After uploading an EP on BandCamp back in 2012 under the name twigs, Tahliah Barnett has enjoyed a rapid and dizzying rise to acclaim.
The artist now Formerly Known As twigs released her debut album last year to huge approval, and her unique blend of experimental electronic and R&B music has become adored around the world, allowing the Brit to travel to places as far away as Australia.
Sydney-based DJ Levins provides ample support for the Laneway sideshow, before departing with a double thumbs up. It’s already reached the scheduled start time, and a bustling and excited crowd is more than ready.
A sheet of blue smoke enshrouds the stage, and it seems inevitable that one of the biggest breakthrough artists of last year is about to appear in Melbourne. But it doesn’t happen yet. An ominous drone begins, but not to signal Tahliah Barnett’s entrance, and stretches out long and longer with a few minute changes, but it’s mostly a dull and repetitive sound.
It continues for so long that the smoke that had engulfed the stage eventually spreads across most of the packed audience.
After twenty minutes pass, it becomes clear that there are two sections of the sold-out crowd: those whose anticipation is merely increasing during this elongated introduction, and the mystified punters who start to question whether she’s actually there at all.
The drone finally stops as a song comes over the PA, but we’re still waiting. Half an hour later, with bar staff beginning to worry about their delayed shift, the lights finally go down, and FKA twigs’ three bandmates emerge on stage before camping themselves behind various electronic equipment and guitars.
It’s either a ridiculously ambitious extended introduction, or some sort of technical delay or lateness, but it seems ostensibly deliberate and curated: it begins right on the scheduled set time, and ends exactly half an hour later.
The stage goes dark, the opening note of ‘Preface’ is heard, and after half an hour of waiting, it finally begins.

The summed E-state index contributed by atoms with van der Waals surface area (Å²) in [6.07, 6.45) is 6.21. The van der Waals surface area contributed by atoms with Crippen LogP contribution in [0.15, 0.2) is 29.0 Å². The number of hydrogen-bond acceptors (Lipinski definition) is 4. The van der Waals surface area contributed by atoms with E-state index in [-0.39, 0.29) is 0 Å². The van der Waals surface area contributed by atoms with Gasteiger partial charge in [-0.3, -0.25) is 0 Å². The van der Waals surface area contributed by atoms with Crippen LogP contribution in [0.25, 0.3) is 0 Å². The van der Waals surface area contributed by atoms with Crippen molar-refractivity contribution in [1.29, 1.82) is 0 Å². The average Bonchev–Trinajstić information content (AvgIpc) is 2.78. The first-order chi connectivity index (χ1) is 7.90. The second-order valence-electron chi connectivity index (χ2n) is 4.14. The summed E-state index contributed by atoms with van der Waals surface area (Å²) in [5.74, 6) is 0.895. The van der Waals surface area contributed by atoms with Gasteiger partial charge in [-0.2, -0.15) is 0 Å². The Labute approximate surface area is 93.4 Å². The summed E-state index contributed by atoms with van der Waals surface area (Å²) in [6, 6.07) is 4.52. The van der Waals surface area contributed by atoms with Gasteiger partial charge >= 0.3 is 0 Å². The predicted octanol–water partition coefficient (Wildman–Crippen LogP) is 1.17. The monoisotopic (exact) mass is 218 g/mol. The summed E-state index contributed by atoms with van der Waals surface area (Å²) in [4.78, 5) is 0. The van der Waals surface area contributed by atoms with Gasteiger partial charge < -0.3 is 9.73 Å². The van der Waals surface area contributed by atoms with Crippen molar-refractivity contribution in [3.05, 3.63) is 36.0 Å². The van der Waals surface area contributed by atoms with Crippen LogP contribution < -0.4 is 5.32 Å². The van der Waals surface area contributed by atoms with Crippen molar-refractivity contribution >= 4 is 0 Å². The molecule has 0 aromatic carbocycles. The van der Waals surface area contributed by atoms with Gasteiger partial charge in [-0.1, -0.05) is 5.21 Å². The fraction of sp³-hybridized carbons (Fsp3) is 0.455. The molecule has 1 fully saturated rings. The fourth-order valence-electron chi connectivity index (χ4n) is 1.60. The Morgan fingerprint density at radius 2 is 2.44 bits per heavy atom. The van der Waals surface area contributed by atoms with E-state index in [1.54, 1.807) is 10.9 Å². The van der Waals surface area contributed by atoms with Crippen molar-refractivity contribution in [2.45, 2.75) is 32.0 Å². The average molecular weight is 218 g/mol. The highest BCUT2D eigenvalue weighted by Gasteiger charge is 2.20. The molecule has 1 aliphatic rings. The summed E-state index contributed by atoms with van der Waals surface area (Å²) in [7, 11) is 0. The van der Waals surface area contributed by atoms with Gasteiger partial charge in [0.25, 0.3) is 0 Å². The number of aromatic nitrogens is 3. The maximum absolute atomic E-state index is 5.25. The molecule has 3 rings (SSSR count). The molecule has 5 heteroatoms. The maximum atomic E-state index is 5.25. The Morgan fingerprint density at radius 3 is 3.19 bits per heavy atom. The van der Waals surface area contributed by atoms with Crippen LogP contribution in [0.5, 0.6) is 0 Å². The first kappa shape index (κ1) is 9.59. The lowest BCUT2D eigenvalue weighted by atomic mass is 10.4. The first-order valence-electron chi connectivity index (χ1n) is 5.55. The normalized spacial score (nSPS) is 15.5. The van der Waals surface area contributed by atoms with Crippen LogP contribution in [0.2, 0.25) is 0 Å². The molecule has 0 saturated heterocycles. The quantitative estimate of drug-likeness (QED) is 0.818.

From the outset, Barnett is utterly mesmerising on stage, moving effortlessly to each corner of the stage, and playing off the audience’s energy. She moves gracefully and expertly in time with the music while managing to never miss a beat.
The set begins relatively subtle and under-stated, until midway through second song ‘Ache’, when the quietness is broken by a brief but intense explosion of noise that also serves to introduce the wall of strobes behind the band. It’s exhilarating, and signals the true beginning of the show.
Lighting can so often be an afterthought at a gig, but here it becomes part of the performance, a fourth band member of sorts that is carefully arranged to suit the show, but never completely steals attention from the performance.
After a scream of “That’s fucking brilliant!” from a passionate member of the crowd is met with loud cheers, it’s obvious that the delayed start hasn’t off-sided anyone. Although she’s only been playing shows of this size since last year, FKA twigs seems completely at home on a big stage, and is a fearless performer.
FKA twigs’ voice is undeniably stunning and powerful, but much of her brilliance lies in the restraint that’s shown, especially in terms of volume levels. Much of her songs feature quiet, whispered vocals that only serve to highlight the incredible moments of loud singing that have come to define her music. This works even better live, and allows the night to have a natural flow that never overwhelms.
From descending to the floor on ‘Water Me’ to crouching low towards those lucky enough to be in the front row, Barnett seems lost in her own world while also managing to interact expertly with the enthusiastic Melburnians. FKA twigs’ dancing and movement with the music is completely entrancing and adds another element to the performance.
The three bandmates’ transition from electronic pads, guitars, and synths, and although inevitably provide only a backdrop to FKA twigs’ charismatic performance, it’s a welcome sight to see much of the backing played live, and adds a human element to the wall of sound.
The set encompasses much of FKA twigs’ debut album from last year, while also the majority of EP2. For the most part, each song blends into the next with no banter, something which works for this kind of show and only serves to add to the atmosphere.
The silence is broken however midway through the show, when a rare moment of silence allows twigs to profess her gratitude to the masses: “Hey Melbourne, I just wanted to say a quick thank you for coming tonight. It means so much to go to all these places, and that’s down to you guys for supporting me”. In contrast to her booming singing voice, she is softly-spoken and understated, but still altogether charming.
Breakthrough hit ‘Two Weeks’ proves to be as brilliant and impossibly catchy live as it is recorded, and after EP track ‘How’s That’ and some more honest thank-yous, the lights go down, and FKA twigs departs the stage.
Despite the delayed start, the set still goes for the allotted hour, and no-one seems to be leaving disappointed. So often, musicians who have emerged with as much hype and expectations as FKA twigs has can prove to be somewhat of a let down live, but this is certainly not the case.
FKA twigs demonstrated why she is one of the most interesting and unique artists going around at the moment, with a remarkable voice and stage presence creating a memorable first ever show in Melbourne.